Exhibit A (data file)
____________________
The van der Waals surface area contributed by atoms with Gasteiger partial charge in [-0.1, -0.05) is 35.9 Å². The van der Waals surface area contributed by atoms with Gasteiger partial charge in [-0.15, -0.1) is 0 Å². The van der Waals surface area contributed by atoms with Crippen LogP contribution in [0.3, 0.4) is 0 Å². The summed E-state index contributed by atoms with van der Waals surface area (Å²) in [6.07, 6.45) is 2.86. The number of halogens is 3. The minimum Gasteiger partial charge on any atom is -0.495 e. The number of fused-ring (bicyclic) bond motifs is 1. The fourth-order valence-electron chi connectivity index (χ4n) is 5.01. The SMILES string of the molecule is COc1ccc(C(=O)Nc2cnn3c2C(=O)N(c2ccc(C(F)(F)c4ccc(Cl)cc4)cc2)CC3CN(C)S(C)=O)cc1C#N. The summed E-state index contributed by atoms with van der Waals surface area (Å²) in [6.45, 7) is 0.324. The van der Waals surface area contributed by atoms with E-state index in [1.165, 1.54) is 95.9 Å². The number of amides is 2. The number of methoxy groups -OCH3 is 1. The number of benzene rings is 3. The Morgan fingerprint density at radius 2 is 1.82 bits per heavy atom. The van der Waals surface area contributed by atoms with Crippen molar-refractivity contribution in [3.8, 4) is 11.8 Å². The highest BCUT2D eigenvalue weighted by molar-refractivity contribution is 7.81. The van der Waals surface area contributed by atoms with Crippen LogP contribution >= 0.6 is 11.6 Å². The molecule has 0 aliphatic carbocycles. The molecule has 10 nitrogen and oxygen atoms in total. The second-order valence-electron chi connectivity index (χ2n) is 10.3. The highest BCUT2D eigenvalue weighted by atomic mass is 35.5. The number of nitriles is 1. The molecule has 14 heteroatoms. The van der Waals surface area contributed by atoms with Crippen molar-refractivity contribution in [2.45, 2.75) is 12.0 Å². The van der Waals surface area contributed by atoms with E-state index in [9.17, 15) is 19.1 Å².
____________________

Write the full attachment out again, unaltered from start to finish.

The van der Waals surface area contributed by atoms with Gasteiger partial charge in [-0.1, -0.05) is 35.9 Å². The van der Waals surface area contributed by atoms with Gasteiger partial charge in [-0.15, -0.1) is 0 Å². The van der Waals surface area contributed by atoms with Crippen LogP contribution in [0.3, 0.4) is 0 Å². The summed E-state index contributed by atoms with van der Waals surface area (Å²) in [6.07, 6.45) is 2.86. The number of halogens is 3. The minimum Gasteiger partial charge on any atom is -0.495 e. The number of fused-ring (bicyclic) bond motifs is 1. The fourth-order valence-electron chi connectivity index (χ4n) is 5.01. The SMILES string of the molecule is COc1ccc(C(=O)Nc2cnn3c2C(=O)N(c2ccc(C(F)(F)c4ccc(Cl)cc4)cc2)CC3CN(C)S(C)=O)cc1C#N. The summed E-state index contributed by atoms with van der Waals surface area (Å²) in [6.45, 7) is 0.324. The van der Waals surface area contributed by atoms with E-state index in [1.165, 1.54) is 95.9 Å². The number of amides is 2. The number of methoxy groups -OCH3 is 1. The number of benzene rings is 3. The Morgan fingerprint density at radius 2 is 1.82 bits per heavy atom. The van der Waals surface area contributed by atoms with Crippen molar-refractivity contribution in [3.8, 4) is 11.8 Å². The highest BCUT2D eigenvalue weighted by molar-refractivity contribution is 7.81. The van der Waals surface area contributed by atoms with Crippen LogP contribution >= 0.6 is 11.6 Å². The molecule has 0 aliphatic carbocycles. The molecule has 10 nitrogen and oxygen atoms in total. The second-order valence-electron chi connectivity index (χ2n) is 10.3. The highest BCUT2D eigenvalue weighted by atomic mass is 35.5. The number of nitriles is 1. The molecule has 14 heteroatoms. The van der Waals surface area contributed by atoms with Crippen molar-refractivity contribution in [2.45, 2.75) is 12.0 Å². The van der Waals surface area contributed by atoms with E-state index in [9.17, 15) is 19.1 Å².